Following the purchase of a run-off company, or acquisition of a portfolio of business in run-off, or the engagement to manage a run-off company or portfolio of business, it is incumbent on the new owner or manager to conduct the run-off in a disciplined and professional manner in order to efficiently discharge the liabilities associated with the business while preserving and maximizing its assets. Our approach to managing our acquired companies in run-off, as well as run-off companies or portfolios of businesses on behalf of third-party clients, includes negotiating with third-party insureds and reinsureds to commute their insurance or reinsurance agreement (sometimes called policy buy-backs) for an agreed upon up-front payment by us, or the third-party client, and to more efficiently manage payment of insurance and reinsurance claims. We attempt to commute policies with direct insureds or reinsureds in order to eliminate uncertainty over the amount of future claims. Commutations and policy buy-backs provide an opportunity for the company to exit exposures to certain policies and insureds generally at a discount to the ultimate liability and provide the ability to eliminate exposure to further losses. Such a strategy also contributes to the reduction in the length of time and future cost of the run-off.
 
Following the acquisition of a company in run-off, or acquisition of a portfolio of business in run-off, or new consulting engagement, we will spend time analyzing the acquired exposures and reinsurance receivables on a policyholder-by-policyholder basis. This analysis enables us to identify those policyholders and reinsurers we wish to approach to discuss commutation or policy buy-back. Furthermore, following the acquisition of a company or portfolio of business in run-off, or new consulting engagement, we will often be approached by policyholders or reinsurers requesting commutation or policy buy-back. In these instances we will also carry out a full analysis of the underlying exposures in order to determine the viability of a proposed commutation or policy buy-back. From the initial analysis of the underlying exposures it may take several months, or even years, before a commutation or policy buy-back is completed. In a number of cases, if we and the policyholder or reinsurer are unable to reach a commercially acceptable settlement, the commutation or policy buy-back may not be achievable, in which case we will continue to settle valid claims from the policyholder, or collect reinsurance receivables from the reinsurer, as they become due.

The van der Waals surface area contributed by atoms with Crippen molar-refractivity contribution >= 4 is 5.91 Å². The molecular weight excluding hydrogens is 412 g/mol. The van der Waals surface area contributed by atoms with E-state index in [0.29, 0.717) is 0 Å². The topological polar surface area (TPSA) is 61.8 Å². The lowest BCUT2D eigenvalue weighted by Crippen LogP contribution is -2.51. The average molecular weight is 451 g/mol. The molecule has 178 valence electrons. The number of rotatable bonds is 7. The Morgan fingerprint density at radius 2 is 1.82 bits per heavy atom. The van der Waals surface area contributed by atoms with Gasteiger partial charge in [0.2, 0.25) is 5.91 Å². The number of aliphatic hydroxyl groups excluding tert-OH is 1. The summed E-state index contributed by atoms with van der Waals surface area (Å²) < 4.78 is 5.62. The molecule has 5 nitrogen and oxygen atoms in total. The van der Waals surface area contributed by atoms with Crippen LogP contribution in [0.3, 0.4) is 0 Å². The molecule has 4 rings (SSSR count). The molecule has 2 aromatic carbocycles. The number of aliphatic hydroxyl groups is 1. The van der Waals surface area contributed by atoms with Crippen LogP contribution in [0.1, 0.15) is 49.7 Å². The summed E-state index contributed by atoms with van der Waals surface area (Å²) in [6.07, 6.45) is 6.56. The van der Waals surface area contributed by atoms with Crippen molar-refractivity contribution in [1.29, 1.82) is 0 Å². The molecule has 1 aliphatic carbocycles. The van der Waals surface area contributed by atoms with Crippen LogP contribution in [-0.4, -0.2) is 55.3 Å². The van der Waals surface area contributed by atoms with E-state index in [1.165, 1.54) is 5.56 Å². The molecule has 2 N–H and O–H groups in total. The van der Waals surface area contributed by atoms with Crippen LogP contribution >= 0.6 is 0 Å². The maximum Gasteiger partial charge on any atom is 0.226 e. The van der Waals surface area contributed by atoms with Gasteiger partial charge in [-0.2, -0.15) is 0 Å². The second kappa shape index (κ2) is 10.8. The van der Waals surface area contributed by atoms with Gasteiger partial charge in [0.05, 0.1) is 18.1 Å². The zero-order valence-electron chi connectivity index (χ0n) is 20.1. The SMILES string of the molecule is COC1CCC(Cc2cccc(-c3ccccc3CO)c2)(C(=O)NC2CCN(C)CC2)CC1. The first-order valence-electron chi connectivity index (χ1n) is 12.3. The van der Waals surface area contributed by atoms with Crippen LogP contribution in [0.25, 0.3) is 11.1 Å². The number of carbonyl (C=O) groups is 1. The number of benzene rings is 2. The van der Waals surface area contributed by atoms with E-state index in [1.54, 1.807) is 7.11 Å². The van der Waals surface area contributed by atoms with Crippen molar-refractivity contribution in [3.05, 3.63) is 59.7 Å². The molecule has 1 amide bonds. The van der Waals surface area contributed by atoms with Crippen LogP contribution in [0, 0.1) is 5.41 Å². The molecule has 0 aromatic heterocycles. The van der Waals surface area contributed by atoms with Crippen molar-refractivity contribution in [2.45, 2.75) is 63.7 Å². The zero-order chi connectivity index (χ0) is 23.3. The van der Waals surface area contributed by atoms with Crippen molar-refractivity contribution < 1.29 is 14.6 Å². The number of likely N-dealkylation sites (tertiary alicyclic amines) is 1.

Insureds and reinsureds are often willing to commute with us, subject to receiving an acceptable settlement, as this provides certainty of recovery of what otherwise may be claims that are disputed in the future, and often


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provides a meaningful up-front cash receipt that, with the associated investment income, can provide funds to meet future claim payments or even commutation of their underlying exposure. Therefore, subject to negotiating an acceptable settlement, all of our insurance and reinsurance liabilities and reinsurance receivables are able to be either commuted or settled by way of policy buy-back over time. Many sellers of companies that we acquire have secure claims paying ratings and ongoing underwriting relationships with insureds and reinsureds, which often hinders their ability to commute the underlying insurance or reinsurance policies. Our lack of claims paying rating and our lack of potential conflicts with insureds and reinsureds of companies we acquire provides a greater ability to commute the newly acquired policies than that of the sellers.
 
We also attempt, where appropriate, to negotiate favorable commutations with reinsurers by securing the receipt of a lump-sum settlement from the reinsurer in complete satisfaction of the reinsurer’s liability in respect of any future claims. We, or the third-party client, are then fully responsible for any claims in the future. We typically invest proceeds from reinsurance commutations with the expectation that such investments will produce income, which, together with the principal, will be sufficient to satisfy future obligations with respect to the acquired company or portfolio.